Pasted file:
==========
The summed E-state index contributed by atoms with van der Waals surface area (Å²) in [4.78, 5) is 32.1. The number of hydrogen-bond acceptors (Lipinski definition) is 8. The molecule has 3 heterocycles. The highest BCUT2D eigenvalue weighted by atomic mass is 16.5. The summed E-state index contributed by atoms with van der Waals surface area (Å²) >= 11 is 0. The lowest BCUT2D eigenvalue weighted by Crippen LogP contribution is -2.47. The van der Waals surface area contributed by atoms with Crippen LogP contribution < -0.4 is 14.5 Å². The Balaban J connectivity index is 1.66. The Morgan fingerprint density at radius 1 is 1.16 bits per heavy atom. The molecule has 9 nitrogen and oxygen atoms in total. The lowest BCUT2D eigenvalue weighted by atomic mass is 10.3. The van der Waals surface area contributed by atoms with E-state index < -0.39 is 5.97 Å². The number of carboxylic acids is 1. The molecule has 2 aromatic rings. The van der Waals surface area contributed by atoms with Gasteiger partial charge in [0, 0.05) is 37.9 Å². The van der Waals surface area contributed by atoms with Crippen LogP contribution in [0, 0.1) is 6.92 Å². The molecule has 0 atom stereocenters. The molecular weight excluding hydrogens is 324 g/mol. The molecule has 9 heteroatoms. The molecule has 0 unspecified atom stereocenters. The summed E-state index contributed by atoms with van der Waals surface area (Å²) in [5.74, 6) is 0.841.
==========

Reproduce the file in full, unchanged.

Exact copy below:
The summed E-state index contributed by atoms with van der Waals surface area (Å²) in [4.78, 5) is 32.1. The number of hydrogen-bond acceptors (Lipinski definition) is 8. The molecule has 3 heterocycles. The highest BCUT2D eigenvalue weighted by atomic mass is 16.5. The summed E-state index contributed by atoms with van der Waals surface area (Å²) >= 11 is 0. The lowest BCUT2D eigenvalue weighted by Crippen LogP contribution is -2.47. The van der Waals surface area contributed by atoms with Crippen LogP contribution < -0.4 is 14.5 Å². The Balaban J connectivity index is 1.66. The Morgan fingerprint density at radius 1 is 1.16 bits per heavy atom. The molecule has 9 nitrogen and oxygen atoms in total. The lowest BCUT2D eigenvalue weighted by atomic mass is 10.3. The van der Waals surface area contributed by atoms with E-state index < -0.39 is 5.97 Å². The number of carboxylic acids is 1. The molecule has 2 aromatic rings. The van der Waals surface area contributed by atoms with Gasteiger partial charge in [0, 0.05) is 37.9 Å². The van der Waals surface area contributed by atoms with Crippen LogP contribution in [0, 0.1) is 6.92 Å². The molecule has 0 atom stereocenters. The molecular weight excluding hydrogens is 324 g/mol. The molecule has 9 heteroatoms. The molecule has 0 unspecified atom stereocenters. The summed E-state index contributed by atoms with van der Waals surface area (Å²) in [5.74, 6) is 0.841.